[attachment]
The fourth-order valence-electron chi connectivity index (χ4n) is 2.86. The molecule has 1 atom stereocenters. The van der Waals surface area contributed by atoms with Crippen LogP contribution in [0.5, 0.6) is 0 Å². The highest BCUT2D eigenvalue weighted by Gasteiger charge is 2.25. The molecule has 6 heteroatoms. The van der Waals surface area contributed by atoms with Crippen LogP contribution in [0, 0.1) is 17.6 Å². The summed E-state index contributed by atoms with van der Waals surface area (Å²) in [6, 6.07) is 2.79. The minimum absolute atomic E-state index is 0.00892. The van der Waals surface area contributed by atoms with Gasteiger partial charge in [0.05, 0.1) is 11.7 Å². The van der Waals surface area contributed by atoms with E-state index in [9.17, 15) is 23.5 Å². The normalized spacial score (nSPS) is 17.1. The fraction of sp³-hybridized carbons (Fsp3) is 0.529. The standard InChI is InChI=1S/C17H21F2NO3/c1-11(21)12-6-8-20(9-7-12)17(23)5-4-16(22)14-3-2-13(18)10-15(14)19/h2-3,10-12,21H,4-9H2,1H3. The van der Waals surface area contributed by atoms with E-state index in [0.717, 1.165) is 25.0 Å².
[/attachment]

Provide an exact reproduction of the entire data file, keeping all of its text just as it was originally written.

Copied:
The fourth-order valence-electron chi connectivity index (χ4n) is 2.86. The molecule has 1 atom stereocenters. The van der Waals surface area contributed by atoms with Crippen LogP contribution in [0.5, 0.6) is 0 Å². The highest BCUT2D eigenvalue weighted by Gasteiger charge is 2.25. The molecule has 6 heteroatoms. The van der Waals surface area contributed by atoms with Crippen LogP contribution in [0, 0.1) is 17.6 Å². The summed E-state index contributed by atoms with van der Waals surface area (Å²) in [6, 6.07) is 2.79. The minimum absolute atomic E-state index is 0.00892. The van der Waals surface area contributed by atoms with Gasteiger partial charge in [0.05, 0.1) is 11.7 Å². The van der Waals surface area contributed by atoms with E-state index in [9.17, 15) is 23.5 Å². The normalized spacial score (nSPS) is 17.1. The fraction of sp³-hybridized carbons (Fsp3) is 0.529. The standard InChI is InChI=1S/C17H21F2NO3/c1-11(21)12-6-8-20(9-7-12)17(23)5-4-16(22)14-3-2-13(18)10-15(14)19/h2-3,10-12,21H,4-9H2,1H3. The van der Waals surface area contributed by atoms with E-state index in [0.717, 1.165) is 25.0 Å².